WARNING and NOTE: This movie is rated R for Restricted, as it may contain sexual or brutal violent scenes and high level language. Viewer discretion is advised.
Fritz the Cat is a 1972 American adult animated comedy film written and directed by Ralph Bakshi. It was Bakshi's feature film debut and is loosely based on the comic strip character of the same name by Robert Crumb. It was the first animated feature film to receive an X rating in the United States.
In a New York City park, hippies have gathered with guitars to sing protest songs. Fritz and his buddies show up in an attempt to meet girls. When a trio of attractive females walk by, Fritz and his friends exhaust themselves trying to get their attention, but find that the girls are more interested in the crow standing a few feet away. The girls attempt to flirt with the crow, making unintentionally condescending remarks about blacks, while Fritz looks on in annoyance. Suddenly, the crow rebukes the girls with a snide remark, indicates that he is gay and walks away. Fritz invites the girls to "seek the truth", bringing them up to his friend's apartment, where a wild party is taking place. Since the other rooms are crowded, Fritz drags the girls into the bathroom and the four of them have group sex in the bathtub. Meanwhile, the police (portrayed as pigs) arrive to raid the party. As the two officers walk up the stairs, one of the party-goers finds Fritz and the girls in the bath tub. Several others jump in, pushing Fritz to the side where he takes solace in marijuana. The two officers break into the apartment, but find that it is empty because everyone has moved into the bathroom. Fritz takes refuge in the toilet when one of the pigs enters the bathroom and begins to beat up the partygoers. As the pig becomes exhausted, a very stoned Fritz jumps out, grabs the pig's gun, and shoots the toilet, causing the water main to break and flooding everybody out of the apartment. The pigs chase Fritz down the street into a synagogue. Fritz manages to escape when the congregation gets up to celebrate the United States' decision to send more weapons into Israel.
Fritz makes it back to his dormitory, where his roommates ignore him. He decides to ditch his bore of a life and sets all of his notes and books on fire. The fire spreads throughout the dorm, finally setting the entire building ablaze. In a bar in Harlem, Fritz meets Duke the Crow at a billiard table. After narrowly avoiding getting into a fight with the bartender, Duke invites Fritz to "bug out", and they steal a car, which Fritz drives off a bridge, leading Duke to save his life by grabbing onto a railing. The two arrive at the apartment of a drug dealer named Bertha, whose cannabis joints increase Fritz's libido. While having sex with Bertha, he comes to a realization that he "must tell the people about the revolution!" He runs off into the city street and incites a riot, during which Duke is shot and killed.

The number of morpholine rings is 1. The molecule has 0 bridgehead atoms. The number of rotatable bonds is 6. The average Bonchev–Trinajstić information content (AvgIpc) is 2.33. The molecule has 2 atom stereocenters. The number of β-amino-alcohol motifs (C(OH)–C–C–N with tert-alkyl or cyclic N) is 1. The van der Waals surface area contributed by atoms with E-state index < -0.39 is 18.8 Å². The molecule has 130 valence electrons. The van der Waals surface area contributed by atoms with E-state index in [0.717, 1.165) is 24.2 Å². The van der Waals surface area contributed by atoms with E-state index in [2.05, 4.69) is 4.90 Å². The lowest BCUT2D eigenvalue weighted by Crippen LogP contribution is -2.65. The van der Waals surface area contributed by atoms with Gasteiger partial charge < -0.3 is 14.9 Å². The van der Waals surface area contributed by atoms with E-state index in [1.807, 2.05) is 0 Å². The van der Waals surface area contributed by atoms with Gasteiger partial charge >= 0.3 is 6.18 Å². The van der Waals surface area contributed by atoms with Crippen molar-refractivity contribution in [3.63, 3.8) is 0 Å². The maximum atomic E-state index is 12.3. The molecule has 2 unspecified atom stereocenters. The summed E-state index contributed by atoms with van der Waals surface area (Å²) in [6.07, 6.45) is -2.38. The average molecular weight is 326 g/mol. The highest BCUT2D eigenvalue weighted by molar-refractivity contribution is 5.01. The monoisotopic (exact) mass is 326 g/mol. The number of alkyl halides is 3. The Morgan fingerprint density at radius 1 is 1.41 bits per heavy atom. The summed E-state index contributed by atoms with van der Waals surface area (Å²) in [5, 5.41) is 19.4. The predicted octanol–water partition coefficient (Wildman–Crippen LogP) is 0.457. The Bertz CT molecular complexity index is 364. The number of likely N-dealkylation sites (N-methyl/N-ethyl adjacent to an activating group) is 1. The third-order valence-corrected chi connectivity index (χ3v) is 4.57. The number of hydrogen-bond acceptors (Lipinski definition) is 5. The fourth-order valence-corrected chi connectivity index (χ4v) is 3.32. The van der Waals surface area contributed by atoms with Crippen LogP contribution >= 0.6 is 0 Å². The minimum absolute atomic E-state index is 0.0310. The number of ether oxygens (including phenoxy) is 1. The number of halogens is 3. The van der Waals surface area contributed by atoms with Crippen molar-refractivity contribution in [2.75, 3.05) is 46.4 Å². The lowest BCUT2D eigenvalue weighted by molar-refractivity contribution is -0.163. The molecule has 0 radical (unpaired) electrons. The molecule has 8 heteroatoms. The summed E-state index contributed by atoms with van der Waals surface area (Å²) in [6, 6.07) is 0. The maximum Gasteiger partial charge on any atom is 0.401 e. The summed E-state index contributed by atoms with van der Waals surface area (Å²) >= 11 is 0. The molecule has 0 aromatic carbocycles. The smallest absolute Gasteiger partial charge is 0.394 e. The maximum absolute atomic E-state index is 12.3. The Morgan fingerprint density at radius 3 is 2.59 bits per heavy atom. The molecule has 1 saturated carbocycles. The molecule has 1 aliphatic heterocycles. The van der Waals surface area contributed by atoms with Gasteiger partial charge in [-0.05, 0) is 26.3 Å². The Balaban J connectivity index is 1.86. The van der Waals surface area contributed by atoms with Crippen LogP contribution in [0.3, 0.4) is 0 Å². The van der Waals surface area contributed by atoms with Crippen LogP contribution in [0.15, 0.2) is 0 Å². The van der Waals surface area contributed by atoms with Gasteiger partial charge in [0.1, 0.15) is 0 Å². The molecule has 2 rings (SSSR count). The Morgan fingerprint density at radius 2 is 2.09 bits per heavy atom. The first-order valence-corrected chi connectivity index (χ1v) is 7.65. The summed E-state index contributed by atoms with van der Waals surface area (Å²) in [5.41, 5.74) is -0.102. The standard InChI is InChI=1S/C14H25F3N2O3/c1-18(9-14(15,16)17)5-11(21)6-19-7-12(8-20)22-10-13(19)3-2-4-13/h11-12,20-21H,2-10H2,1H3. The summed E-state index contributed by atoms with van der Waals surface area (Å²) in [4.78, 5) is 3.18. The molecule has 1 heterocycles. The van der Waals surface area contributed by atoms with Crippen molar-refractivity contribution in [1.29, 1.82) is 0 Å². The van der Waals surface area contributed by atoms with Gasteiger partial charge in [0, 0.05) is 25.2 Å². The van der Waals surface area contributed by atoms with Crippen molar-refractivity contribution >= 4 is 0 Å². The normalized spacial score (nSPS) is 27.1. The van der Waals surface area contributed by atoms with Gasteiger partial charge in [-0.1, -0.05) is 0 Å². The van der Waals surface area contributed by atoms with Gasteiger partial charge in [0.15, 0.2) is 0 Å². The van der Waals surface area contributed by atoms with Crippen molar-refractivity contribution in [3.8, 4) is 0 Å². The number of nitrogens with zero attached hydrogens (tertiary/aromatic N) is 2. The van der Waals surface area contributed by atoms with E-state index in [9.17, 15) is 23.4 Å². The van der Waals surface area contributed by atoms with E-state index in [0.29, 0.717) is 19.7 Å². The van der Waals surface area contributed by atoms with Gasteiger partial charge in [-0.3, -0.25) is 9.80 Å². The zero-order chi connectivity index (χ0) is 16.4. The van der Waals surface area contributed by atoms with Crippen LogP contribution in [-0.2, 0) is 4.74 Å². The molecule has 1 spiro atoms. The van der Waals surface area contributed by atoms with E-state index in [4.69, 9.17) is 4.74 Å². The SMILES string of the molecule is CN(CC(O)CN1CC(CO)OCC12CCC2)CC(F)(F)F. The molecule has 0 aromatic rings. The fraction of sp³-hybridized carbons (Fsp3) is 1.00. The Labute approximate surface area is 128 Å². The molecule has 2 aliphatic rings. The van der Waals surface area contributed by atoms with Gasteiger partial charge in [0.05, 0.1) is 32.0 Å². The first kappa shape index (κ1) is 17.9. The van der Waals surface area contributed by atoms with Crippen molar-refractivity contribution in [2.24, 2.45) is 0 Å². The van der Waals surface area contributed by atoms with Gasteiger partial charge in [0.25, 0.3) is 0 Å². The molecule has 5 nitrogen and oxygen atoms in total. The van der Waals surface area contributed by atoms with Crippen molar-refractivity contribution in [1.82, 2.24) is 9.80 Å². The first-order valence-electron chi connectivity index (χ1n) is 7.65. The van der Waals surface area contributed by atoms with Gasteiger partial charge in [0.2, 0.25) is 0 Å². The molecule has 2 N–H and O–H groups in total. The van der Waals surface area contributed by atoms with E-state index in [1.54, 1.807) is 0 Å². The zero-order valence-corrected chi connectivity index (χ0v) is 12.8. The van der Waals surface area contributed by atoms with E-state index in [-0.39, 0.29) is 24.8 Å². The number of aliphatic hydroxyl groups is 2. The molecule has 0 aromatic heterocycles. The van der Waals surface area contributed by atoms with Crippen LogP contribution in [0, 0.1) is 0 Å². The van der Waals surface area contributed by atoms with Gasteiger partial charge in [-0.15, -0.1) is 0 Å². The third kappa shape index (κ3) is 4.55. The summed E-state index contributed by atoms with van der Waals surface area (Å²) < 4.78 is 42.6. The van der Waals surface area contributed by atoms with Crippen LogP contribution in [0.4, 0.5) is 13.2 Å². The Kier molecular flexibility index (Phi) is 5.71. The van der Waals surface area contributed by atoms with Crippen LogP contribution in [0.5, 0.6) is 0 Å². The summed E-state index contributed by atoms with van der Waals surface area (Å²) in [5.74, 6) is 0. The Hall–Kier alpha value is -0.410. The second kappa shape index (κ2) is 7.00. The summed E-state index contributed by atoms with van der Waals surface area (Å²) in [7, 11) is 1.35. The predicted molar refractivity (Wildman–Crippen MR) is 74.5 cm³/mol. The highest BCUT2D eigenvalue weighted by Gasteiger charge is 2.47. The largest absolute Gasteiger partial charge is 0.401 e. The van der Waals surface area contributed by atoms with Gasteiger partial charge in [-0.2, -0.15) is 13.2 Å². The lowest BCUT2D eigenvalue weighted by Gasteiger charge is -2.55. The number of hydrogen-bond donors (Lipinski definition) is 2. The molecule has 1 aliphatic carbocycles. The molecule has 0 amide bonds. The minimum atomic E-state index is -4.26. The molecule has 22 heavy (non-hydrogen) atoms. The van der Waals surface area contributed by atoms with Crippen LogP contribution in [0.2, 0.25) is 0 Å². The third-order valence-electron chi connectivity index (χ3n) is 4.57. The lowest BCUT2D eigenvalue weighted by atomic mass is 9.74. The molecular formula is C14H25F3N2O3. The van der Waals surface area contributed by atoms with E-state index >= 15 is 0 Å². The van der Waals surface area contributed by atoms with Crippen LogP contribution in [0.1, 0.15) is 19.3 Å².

Fritz hides in an alley where his older fox girlfriend, Winston Schwartz, finds him and drags him on a road trip to San Francisco. When the car runs out of gas in the middle of the desert, he decides to abandon her. He later meets up with Blue, a heroin-addicted rabbit biker. Along with Blue's horse girlfriend, Harriet, they take a ride to an underground hide-out where several other revolutionaries tell Fritz of their plan to blow up a power station. When Harriet tries to get Blue to leave with her to go to a restaurant, he hits her several times and ties her down with a chain. When Fritz objects to their treatment of her, he is hit in the face with a candle by a member of the group. Blue and the other revolutionaries then gang-rape her. After setting the dynamite at the power plant, Fritz suddenly has a change of heart, and unsuccessfully attempts to remove it before being caught in the explosion. At a Los Angeles hospital, Harriet (disguised as a nun) and the girls from the New York park come to comfort him in what they believe to be his last moments. Fritz, after reciting the speech he used to pick up the girls from New York, becomes revitalized and has sex with the trio of girls while Harriet watches in astonishment.
Why it Rocks
- It was Ralph's first adult animated film. He starred in more good movies.
- Funny one-liners, an example being that the police is shown by the army of crows a photo of their kids.
- Top-notch animation that's not bad for the 70s.
- Speaking of animation, when Duke the Crow is been shoot in his heart by the police as the pool ball jumping with a heart beat going slowly that it can used to fit the tone.
- Some characters are used to be really likable and sometimes they can be serious like Fritz himself and Duke the Crow.
- This film have satire that it used about race relations, free love movement, and left or right-wing politics.
- It proves that animations doesn't necessarily mean that they have to obligatory be for kids.
- Not really flawed, but it gave massive controversy from many viewers due to the rating and content.